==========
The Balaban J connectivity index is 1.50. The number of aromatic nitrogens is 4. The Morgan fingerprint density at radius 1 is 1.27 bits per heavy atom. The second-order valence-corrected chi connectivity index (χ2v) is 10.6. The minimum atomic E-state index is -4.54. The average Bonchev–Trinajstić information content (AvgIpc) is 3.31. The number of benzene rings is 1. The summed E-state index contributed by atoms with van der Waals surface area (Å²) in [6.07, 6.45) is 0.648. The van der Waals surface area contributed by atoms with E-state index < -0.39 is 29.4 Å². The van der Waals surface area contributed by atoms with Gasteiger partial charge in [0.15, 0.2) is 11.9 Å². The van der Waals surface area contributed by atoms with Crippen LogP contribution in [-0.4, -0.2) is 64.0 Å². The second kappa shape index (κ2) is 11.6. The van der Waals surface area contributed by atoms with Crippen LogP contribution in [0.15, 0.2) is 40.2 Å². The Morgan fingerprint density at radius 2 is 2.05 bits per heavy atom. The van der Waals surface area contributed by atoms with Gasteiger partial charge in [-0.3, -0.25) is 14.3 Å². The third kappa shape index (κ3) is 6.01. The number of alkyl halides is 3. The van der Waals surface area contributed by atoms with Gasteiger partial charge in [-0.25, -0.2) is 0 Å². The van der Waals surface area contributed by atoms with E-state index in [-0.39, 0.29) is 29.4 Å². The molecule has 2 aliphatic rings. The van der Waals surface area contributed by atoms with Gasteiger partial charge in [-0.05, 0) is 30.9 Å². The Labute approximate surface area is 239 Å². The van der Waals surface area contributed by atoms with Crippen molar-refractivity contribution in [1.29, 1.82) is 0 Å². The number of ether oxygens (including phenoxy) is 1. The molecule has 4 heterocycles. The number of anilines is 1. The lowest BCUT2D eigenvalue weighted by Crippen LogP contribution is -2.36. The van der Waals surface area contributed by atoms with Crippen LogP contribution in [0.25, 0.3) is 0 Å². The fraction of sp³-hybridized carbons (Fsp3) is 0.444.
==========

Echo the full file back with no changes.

The Balaban J connectivity index is 1.50. The number of aromatic nitrogens is 4. The Morgan fingerprint density at radius 1 is 1.27 bits per heavy atom. The second-order valence-corrected chi connectivity index (χ2v) is 10.6. The minimum atomic E-state index is -4.54. The average Bonchev–Trinajstić information content (AvgIpc) is 3.31. The number of benzene rings is 1. The summed E-state index contributed by atoms with van der Waals surface area (Å²) in [6.07, 6.45) is 0.648. The van der Waals surface area contributed by atoms with E-state index < -0.39 is 29.4 Å². The van der Waals surface area contributed by atoms with Gasteiger partial charge in [0.15, 0.2) is 11.9 Å². The van der Waals surface area contributed by atoms with Crippen LogP contribution in [-0.4, -0.2) is 64.0 Å². The second kappa shape index (κ2) is 11.6. The van der Waals surface area contributed by atoms with Crippen LogP contribution in [0.15, 0.2) is 40.2 Å². The Morgan fingerprint density at radius 2 is 2.05 bits per heavy atom. The van der Waals surface area contributed by atoms with Gasteiger partial charge in [-0.3, -0.25) is 14.3 Å². The third kappa shape index (κ3) is 6.01. The number of alkyl halides is 3. The van der Waals surface area contributed by atoms with Gasteiger partial charge in [-0.25, -0.2) is 0 Å². The van der Waals surface area contributed by atoms with E-state index in [-0.39, 0.29) is 29.4 Å². The molecule has 2 aliphatic rings. The van der Waals surface area contributed by atoms with Gasteiger partial charge in [-0.05, 0) is 30.9 Å². The Labute approximate surface area is 239 Å². The van der Waals surface area contributed by atoms with Crippen molar-refractivity contribution in [1.29, 1.82) is 0 Å². The number of ether oxygens (including phenoxy) is 1. The molecule has 4 heterocycles. The number of anilines is 1. The lowest BCUT2D eigenvalue weighted by Crippen LogP contribution is -2.36. The van der Waals surface area contributed by atoms with Crippen LogP contribution in [0.25, 0.3) is 0 Å². The fraction of sp³-hybridized carbons (Fsp3) is 0.444.